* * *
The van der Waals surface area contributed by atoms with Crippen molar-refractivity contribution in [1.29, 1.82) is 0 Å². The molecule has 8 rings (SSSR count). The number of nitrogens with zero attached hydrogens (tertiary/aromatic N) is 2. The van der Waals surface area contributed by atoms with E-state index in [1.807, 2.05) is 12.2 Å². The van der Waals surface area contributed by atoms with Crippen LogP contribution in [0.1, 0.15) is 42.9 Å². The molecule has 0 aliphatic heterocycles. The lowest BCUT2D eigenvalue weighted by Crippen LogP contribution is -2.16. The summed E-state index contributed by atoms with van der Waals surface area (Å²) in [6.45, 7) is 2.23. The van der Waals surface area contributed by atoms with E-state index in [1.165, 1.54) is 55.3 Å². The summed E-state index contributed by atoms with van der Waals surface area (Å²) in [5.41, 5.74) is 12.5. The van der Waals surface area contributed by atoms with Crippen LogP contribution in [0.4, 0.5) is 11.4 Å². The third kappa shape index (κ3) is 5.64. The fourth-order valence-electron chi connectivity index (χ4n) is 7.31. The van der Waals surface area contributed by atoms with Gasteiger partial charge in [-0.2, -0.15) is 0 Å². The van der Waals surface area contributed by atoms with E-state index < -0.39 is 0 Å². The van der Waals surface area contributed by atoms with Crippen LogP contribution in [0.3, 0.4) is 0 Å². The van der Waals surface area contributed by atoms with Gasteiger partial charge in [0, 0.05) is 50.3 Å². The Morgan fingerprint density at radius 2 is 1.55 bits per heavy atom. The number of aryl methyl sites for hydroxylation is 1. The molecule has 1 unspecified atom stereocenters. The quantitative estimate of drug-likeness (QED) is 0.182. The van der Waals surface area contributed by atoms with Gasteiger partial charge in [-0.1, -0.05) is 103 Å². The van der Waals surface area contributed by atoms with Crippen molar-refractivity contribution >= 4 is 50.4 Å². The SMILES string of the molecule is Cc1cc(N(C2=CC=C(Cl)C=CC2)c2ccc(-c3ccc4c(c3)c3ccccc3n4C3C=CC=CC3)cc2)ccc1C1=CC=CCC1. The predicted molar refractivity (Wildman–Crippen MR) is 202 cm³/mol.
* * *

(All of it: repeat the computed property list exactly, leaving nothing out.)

The van der Waals surface area contributed by atoms with Crippen molar-refractivity contribution in [1.29, 1.82) is 0 Å². The molecule has 8 rings (SSSR count). The number of nitrogens with zero attached hydrogens (tertiary/aromatic N) is 2. The van der Waals surface area contributed by atoms with E-state index in [1.807, 2.05) is 12.2 Å². The van der Waals surface area contributed by atoms with Crippen LogP contribution in [0.1, 0.15) is 42.9 Å². The molecule has 0 aliphatic heterocycles. The lowest BCUT2D eigenvalue weighted by Crippen LogP contribution is -2.16. The summed E-state index contributed by atoms with van der Waals surface area (Å²) in [6.45, 7) is 2.23. The van der Waals surface area contributed by atoms with E-state index in [1.165, 1.54) is 55.3 Å². The summed E-state index contributed by atoms with van der Waals surface area (Å²) in [5.41, 5.74) is 12.5. The van der Waals surface area contributed by atoms with Crippen LogP contribution in [0.4, 0.5) is 11.4 Å². The third kappa shape index (κ3) is 5.64. The fourth-order valence-electron chi connectivity index (χ4n) is 7.31. The van der Waals surface area contributed by atoms with Gasteiger partial charge in [-0.2, -0.15) is 0 Å². The van der Waals surface area contributed by atoms with E-state index < -0.39 is 0 Å². The van der Waals surface area contributed by atoms with Crippen LogP contribution in [0.3, 0.4) is 0 Å². The van der Waals surface area contributed by atoms with Gasteiger partial charge in [0, 0.05) is 50.3 Å². The Morgan fingerprint density at radius 2 is 1.55 bits per heavy atom. The number of aryl methyl sites for hydroxylation is 1. The molecule has 1 unspecified atom stereocenters. The quantitative estimate of drug-likeness (QED) is 0.182. The van der Waals surface area contributed by atoms with Gasteiger partial charge in [-0.1, -0.05) is 103 Å². The van der Waals surface area contributed by atoms with Crippen molar-refractivity contribution >= 4 is 50.4 Å². The SMILES string of the molecule is Cc1cc(N(C2=CC=C(Cl)C=CC2)c2ccc(-c3ccc4c(c3)c3ccccc3n4C3C=CC=CC3)cc2)ccc1C1=CC=CCC1. The predicted molar refractivity (Wildman–Crippen MR) is 202 cm³/mol.